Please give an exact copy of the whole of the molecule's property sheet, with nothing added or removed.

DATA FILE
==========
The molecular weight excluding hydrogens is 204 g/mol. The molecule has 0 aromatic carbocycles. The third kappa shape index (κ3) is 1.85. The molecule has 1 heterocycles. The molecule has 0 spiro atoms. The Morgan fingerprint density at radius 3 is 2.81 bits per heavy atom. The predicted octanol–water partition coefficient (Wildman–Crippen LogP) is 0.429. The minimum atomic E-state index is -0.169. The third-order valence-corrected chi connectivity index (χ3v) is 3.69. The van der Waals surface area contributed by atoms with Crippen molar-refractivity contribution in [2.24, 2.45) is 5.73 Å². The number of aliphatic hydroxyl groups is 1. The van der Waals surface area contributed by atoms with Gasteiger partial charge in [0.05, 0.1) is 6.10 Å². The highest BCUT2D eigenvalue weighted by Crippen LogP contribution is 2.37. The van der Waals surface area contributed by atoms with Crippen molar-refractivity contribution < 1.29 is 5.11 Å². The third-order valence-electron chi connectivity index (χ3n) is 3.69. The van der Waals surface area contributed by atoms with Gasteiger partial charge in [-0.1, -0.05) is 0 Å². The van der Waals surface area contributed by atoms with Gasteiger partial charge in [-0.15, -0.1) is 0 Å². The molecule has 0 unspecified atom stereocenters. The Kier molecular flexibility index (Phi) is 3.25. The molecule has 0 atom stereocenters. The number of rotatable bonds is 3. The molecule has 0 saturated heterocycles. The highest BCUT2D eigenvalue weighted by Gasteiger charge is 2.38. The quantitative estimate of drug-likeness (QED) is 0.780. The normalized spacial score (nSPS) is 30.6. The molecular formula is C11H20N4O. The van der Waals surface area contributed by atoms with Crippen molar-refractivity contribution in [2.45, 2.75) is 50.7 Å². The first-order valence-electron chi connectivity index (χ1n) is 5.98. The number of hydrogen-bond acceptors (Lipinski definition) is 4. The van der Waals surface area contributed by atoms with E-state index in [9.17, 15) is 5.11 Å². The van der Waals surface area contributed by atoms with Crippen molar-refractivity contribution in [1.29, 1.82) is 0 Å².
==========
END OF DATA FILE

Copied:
The molecular weight excluding hydrogens is 204 g/mol. The molecule has 0 aromatic carbocycles. The third kappa shape index (κ3) is 1.85. The molecule has 1 heterocycles. The molecule has 0 spiro atoms. The Morgan fingerprint density at radius 3 is 2.81 bits per heavy atom. The predicted octanol–water partition coefficient (Wildman–Crippen LogP) is 0.429. The minimum atomic E-state index is -0.169. The third-order valence-corrected chi connectivity index (χ3v) is 3.69. The van der Waals surface area contributed by atoms with Crippen molar-refractivity contribution in [2.24, 2.45) is 5.73 Å². The number of aliphatic hydroxyl groups is 1. The van der Waals surface area contributed by atoms with Gasteiger partial charge in [0.05, 0.1) is 6.10 Å². The highest BCUT2D eigenvalue weighted by Crippen LogP contribution is 2.37. The van der Waals surface area contributed by atoms with Crippen molar-refractivity contribution < 1.29 is 5.11 Å². The third-order valence-electron chi connectivity index (χ3n) is 3.69. The van der Waals surface area contributed by atoms with Gasteiger partial charge in [-0.1, -0.05) is 0 Å². The van der Waals surface area contributed by atoms with Gasteiger partial charge in [-0.15, -0.1) is 0 Å². The molecule has 0 unspecified atom stereocenters. The Kier molecular flexibility index (Phi) is 3.25. The molecule has 0 atom stereocenters. The number of rotatable bonds is 3. The molecule has 0 saturated heterocycles. The highest BCUT2D eigenvalue weighted by Gasteiger charge is 2.38. The quantitative estimate of drug-likeness (QED) is 0.780. The normalized spacial score (nSPS) is 30.6. The molecular formula is C11H20N4O. The van der Waals surface area contributed by atoms with Crippen molar-refractivity contribution in [2.45, 2.75) is 50.7 Å². The first-order valence-electron chi connectivity index (χ1n) is 5.98. The number of hydrogen-bond acceptors (Lipinski definition) is 4. The van der Waals surface area contributed by atoms with E-state index in [9.17, 15) is 5.11 Å². The van der Waals surface area contributed by atoms with Crippen molar-refractivity contribution in [1.29, 1.82) is 0 Å².